What are energy codes?
Energy codes are a subset of a broader collection of written legal requirements known as building codes, which govern the design and construction of residential and commercial structures. Building codes protect individuals from substandard living and working conditions by setting minimum standards for acceptable practice. Energy codes address increasing the energy efficiency of building systems.
How do they work?
Energy codes reference areas of construction such as wall and ceiling insulation, window and door specifications, HVAC equipment efficiency, and lighting fixtures. Specific code provisions depend on an individual county’s climate zone. Usually, there are two methods for compliance. The most common method is the prescriptive approach, in which the code stipulates the stringency of the materials and equipment the builder must use. For the performance approach, the code allocates a total allowable energy use for proposed building, and the design team can choose the materials and equipment that will meet this target. For commercial buildings, compliance with the performance path can be shown through energy modeling software. The performance path allows for greater flexibility and creativity. In recent years, there has also been an increase in support for outcome-based codes, where the actual building energy usage intensity (EUI) is used to verify whether the project is code compliant.
Where did they come from?
In the United States, national model energy codes were created in response to the energy and economic crises of the 1970s. In 1978, Congress passed legislation requiring states to initiate energy efficiency standards for new buildings. Since then, energy codes have undergone significant improvements. The Energy Policy Act of 1992 (EPAct) mandated that all states must review and consider adopting the national model energy standard. The Energy Policy Act of 2005 specified the most current model energy codes at the time of its passage (2004 IECC supplement, ASHRAE 90.1-2004). In 2009, when states accepted State Energy Program funding as a part of the American Recovery and Reinvestment Act (ARRA), they also agreed to adopt a building energy code for residential construction that was equivalent to the 2009 IECC and one for commercial buildings that was equivalent to ASHRAE 90.1 2007.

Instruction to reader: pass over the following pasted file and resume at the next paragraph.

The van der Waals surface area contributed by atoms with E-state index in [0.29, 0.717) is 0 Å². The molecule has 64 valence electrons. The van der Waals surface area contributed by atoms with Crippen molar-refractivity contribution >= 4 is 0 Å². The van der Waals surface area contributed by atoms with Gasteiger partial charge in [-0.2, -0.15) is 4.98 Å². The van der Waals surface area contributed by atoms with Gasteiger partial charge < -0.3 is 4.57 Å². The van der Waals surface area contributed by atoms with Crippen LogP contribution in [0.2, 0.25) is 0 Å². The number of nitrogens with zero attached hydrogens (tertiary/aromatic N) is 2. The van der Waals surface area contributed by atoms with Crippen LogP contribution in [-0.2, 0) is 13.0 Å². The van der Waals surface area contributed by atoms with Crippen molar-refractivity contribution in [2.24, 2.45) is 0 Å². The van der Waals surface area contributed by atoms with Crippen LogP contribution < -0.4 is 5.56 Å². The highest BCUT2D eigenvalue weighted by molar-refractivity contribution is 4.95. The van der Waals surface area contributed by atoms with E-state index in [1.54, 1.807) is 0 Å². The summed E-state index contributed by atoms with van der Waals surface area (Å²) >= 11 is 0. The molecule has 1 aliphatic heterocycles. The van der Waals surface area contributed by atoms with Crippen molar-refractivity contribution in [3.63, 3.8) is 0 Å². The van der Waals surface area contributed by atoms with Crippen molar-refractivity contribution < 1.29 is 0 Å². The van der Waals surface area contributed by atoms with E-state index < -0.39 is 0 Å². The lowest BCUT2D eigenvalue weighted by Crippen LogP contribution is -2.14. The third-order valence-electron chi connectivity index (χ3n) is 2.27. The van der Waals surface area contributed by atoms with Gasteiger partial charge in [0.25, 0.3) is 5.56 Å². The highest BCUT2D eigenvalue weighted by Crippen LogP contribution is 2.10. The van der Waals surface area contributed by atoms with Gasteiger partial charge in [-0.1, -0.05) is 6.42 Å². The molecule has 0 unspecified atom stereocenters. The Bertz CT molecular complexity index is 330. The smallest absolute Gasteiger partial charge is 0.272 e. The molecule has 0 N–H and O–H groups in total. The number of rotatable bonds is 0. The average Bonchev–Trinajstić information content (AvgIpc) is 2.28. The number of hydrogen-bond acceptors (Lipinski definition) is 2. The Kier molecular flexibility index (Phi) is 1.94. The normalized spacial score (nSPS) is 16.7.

Today, ASHRAE Standard 90.1-2013 and the 2015 International Energy Conservation Code (IECC) are the national model energy codes, and each is updated on a three-year cycle.
Why adopt energy codes?
Energy efficiency is often acknowledged as the quickest, cheapest and cleanest way to reduce energy use and lower greenhouse gas emissions, and nowhere is this more apparent than with the building sector. In 2014, EIA found that 41% of total U.S. energy consumption could be attributed to residential and commercial buildings. Moreover, the average lifespan of a building is roughly 50 years, meaning that building energy policies today will affect building energy usage until 2065 and beyond. It is imperative, therefore, that we take advantage of this largely untapped source for energy savings.